By Aaron Hillis
By Casey Burchby
By Stephanie Zacharek
By Calum Marsh
By Kera Bolonik
By Stephanie Zacharek
By Ernest Hardy
By Eric Hynes
After five years, Tony le Stephanoisdown-and-out, tubercular gangsterhas finally gotten out of the pen. His girlfriend has shacked up with a nightclub owner. He's too broke even to gamble. His only friend is his partner, who wants him back in business. Soon they're planning the biggest jewelry heist everTony's last chance to win everything back.
It had been five years since blacklisted Hollywood exile Jules Dassin had made a film when, in 1955, a Paris producer asked him to direct Rififi (now playing at Film Forum), based on Auguste Le Breton's potboiler. "I knew what it must have felt like for Tony, that whole span of not existing, not functioning," says Dassin. At 89, his liquid blue eyes are still penetrating. "In the beginning, Tony tells the guys, I can't do it, I'm not up to it. And I felt that, too."
Rififi, a smash hit, won the prize for best picture at Cannes and restored Dassin's international reputation. The son of Russian Jewish immigrants, he began as an actor in Yiddish theater before moving to Hollywood, where he directed a series of groundbreaking urban dramas, using a semidocumentary style and shooting on location. The Naked City (1948) follows the police investigation of a murdered model through the streets of Manhattan, from the salons of society matrons to Lower East Side alleyways. The inspiration came from Rossellini's Open City, Dassin says. "It was difficult at the time in the studio system to get too far from home. They'd say, you want a street, we'll build you one. Of course, with my method, you walk a lot." Soon he was pounding the pavement in London, after feeling the strains of the blacklist. There he made Night and the City (1950), a gripping noir thriller about wrestler racketeering.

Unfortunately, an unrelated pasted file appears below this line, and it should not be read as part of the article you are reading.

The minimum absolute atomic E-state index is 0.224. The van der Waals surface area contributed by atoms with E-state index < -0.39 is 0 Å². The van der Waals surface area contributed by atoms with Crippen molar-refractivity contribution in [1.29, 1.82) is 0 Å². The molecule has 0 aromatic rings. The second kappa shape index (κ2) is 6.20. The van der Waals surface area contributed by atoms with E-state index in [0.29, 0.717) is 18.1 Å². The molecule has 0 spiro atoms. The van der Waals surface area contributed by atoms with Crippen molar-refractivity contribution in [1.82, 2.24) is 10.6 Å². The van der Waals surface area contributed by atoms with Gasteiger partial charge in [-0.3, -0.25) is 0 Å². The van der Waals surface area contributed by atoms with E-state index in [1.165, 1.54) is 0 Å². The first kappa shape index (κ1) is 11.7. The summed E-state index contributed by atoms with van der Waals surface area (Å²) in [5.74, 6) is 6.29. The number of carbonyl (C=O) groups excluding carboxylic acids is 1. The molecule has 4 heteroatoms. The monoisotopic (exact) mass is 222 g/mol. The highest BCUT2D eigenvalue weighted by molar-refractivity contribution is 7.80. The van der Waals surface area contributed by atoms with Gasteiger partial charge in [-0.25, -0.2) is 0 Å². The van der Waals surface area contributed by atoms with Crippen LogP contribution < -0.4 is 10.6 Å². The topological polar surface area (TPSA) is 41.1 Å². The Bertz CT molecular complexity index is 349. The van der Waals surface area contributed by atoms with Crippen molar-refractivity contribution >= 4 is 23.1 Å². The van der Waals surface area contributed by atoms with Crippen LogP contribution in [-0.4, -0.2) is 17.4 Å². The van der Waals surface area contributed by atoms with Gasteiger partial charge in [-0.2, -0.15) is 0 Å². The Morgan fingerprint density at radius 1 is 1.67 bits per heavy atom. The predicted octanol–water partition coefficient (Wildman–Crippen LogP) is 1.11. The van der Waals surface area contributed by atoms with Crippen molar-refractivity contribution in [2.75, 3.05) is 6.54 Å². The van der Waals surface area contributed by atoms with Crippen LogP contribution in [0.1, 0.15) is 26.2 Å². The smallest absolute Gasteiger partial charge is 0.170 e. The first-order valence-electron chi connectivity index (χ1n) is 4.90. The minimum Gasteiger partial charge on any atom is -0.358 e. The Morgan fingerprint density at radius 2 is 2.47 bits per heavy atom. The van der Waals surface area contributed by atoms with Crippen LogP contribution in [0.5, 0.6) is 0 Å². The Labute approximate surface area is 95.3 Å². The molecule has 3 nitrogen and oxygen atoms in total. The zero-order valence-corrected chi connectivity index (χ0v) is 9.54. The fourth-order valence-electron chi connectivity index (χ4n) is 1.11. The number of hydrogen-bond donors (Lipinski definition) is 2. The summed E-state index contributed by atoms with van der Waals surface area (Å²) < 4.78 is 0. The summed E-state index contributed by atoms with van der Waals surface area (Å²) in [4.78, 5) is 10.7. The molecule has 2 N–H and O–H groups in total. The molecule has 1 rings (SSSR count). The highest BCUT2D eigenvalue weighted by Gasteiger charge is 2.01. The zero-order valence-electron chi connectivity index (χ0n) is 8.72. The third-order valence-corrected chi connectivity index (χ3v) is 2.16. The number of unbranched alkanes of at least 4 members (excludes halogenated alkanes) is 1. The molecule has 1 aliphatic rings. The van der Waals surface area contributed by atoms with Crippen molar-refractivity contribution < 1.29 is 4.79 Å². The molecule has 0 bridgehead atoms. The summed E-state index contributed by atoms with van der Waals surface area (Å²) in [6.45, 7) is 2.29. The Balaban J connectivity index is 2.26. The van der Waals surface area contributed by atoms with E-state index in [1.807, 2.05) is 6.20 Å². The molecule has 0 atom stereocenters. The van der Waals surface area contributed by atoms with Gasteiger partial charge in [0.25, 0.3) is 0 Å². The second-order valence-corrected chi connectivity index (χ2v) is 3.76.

Dassin's Hollywood career ended in 1952, when he was named as a Communist by director Edward Dmytryk. He and his family moved to Paris, where he watched his projects repeatedly evaporate under American pressure. "I still wonder how I survived those years," he says. "There were three or four of us in the same situation. We'd borrow money from each other, which none of us had."
Today, after his return to prominence and years of collaboration with his second wife, Greek actress Melina Mercouri, Dassin lives in Athens. "I'm working on building a new museum at the foot of the Acropolis," he says, "and trying to arrange for the return of the Elgin Marbles from Britain. It's a full-time job."
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